A: How does the Last Meal series interact with this history?
SP: Prison abolitionist Ruth Wilson Gilmore writes: “Whilst saving anyone is a good thing to do, to try to assert innocence as a key political strategy is to turn a blind eye to the system and how it works. [The problem] is not to figure out how to determine or prove the innocence of certain individuals, but to attack the general system through which criminalisation proceeds.” The photographs in Last Meal do this with subtlety. Jackie Black does not overreach; she does not attempt to exonerate any of the individuals, nor do the pictures explicitly address ethical issues surrounding the death penalty. However, in the book ac- companying the series, the artist presents facts and figures about capital punishment, as well as the last statements and biographical information about the 23 individuals, such as age, occupation and level of educations, where available. The exhibition at Parrish likewise includes this information and the most recent fact sheet published by the Death Penalty Information Center, alerting visitors to the myriad ways in which the death penalty is inhumane.
A: The images are at once incredibly similar, especially in their composition, but entirely different with the foods they depict. How do you feel the subtlety be- tween them creates their stark power?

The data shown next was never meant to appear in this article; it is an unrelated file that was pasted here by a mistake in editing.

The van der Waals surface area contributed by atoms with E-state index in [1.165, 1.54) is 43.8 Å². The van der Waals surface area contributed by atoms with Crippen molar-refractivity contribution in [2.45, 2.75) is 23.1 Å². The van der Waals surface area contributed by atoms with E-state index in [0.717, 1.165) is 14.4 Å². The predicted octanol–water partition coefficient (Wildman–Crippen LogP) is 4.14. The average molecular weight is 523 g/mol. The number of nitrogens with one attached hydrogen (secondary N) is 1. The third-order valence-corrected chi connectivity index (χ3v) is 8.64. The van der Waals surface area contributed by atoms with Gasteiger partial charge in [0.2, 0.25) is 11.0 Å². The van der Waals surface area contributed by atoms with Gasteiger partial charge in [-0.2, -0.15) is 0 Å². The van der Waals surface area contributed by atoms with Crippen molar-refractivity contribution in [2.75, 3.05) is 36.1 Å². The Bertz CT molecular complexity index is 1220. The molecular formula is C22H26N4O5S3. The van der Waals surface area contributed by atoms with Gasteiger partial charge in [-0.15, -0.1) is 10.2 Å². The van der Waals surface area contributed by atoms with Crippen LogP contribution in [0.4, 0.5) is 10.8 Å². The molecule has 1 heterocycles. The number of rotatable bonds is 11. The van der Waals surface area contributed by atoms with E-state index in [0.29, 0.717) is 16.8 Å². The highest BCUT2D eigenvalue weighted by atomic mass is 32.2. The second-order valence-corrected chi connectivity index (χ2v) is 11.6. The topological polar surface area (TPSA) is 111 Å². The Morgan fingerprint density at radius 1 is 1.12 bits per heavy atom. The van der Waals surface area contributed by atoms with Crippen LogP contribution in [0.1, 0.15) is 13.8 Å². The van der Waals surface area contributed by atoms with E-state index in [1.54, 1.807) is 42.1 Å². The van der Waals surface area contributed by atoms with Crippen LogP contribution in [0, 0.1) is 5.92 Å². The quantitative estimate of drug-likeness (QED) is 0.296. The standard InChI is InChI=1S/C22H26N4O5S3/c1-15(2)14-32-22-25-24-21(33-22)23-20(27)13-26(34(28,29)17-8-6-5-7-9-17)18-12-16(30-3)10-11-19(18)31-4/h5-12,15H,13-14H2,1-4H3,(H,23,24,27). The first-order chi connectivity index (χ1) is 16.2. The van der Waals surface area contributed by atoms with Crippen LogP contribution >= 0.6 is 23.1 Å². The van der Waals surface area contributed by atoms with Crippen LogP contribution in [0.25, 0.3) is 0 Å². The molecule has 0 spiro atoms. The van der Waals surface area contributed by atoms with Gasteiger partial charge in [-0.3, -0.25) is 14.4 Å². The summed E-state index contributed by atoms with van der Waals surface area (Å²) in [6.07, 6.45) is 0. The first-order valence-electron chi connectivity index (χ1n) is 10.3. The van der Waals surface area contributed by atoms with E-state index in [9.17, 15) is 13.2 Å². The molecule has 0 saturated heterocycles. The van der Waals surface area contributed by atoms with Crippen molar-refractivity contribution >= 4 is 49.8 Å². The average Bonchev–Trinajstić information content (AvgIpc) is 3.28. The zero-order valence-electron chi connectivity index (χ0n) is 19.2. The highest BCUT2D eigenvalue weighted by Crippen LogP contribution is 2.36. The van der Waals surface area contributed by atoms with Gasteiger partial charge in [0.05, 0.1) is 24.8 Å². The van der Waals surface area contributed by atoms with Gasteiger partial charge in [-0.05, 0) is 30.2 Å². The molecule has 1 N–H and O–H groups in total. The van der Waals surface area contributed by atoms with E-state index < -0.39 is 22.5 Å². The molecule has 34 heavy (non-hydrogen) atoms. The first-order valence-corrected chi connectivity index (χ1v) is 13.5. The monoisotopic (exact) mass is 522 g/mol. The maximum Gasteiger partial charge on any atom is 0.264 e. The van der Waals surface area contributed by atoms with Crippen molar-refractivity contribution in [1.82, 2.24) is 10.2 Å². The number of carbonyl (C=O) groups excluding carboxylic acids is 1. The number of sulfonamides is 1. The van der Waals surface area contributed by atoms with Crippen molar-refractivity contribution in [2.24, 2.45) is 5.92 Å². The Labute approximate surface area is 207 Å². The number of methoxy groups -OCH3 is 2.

SP: The pictures are similar in that they all document last meal requests of individuals on death row in Texas executed between 1984 and 2001. Texas actually abolished the traditional last meal request in 2011, after Lawrence Russell Brewer requested a huge meal that he did not eat. Texan Senator John Whitmire said of his decision: “Enough is enough. It is extremely inappropriate to give a person sentenced to death such a privilege. It’s a privilege which the perpetrator did not provide to their victim.” (Texas Jails Abolish Last Meals After Uneaten Banquet, BBC, 23 September 2011). Prior to this decision, no dollar limit was placed on an inmate’s last meal request, but food items had to be readily available in the prison kitchen, and no alcohol or tobacco were permitted. I would posit that the similarities between some last meals are due to statewide limitations. The disparities between, say, David Wayne Stoker’s request for two double-meat cheeseburgers, french fries, and ice cream, and Robert Anthony Madden’s request for his last meal to be given to a homeless person (request denied), might reflect a difference in interpretation and attitude toward impending execution. Jackie Black focuses on Texas because the state is responsible for almost 40% of all federal executions in the USA. Her selection of individuals is reflective of statewide and national patterns; nine of the 23 individuals in Last Meal are black; 44.3% of inmates on death row in Texas are black, though the state’s black population is just under 13% (Texas Department of Criminal Justice). Likewise, as of 1 January 2020, 41.6% of the current USA death row population is black, whilst the black population in the USA is just 13.4%.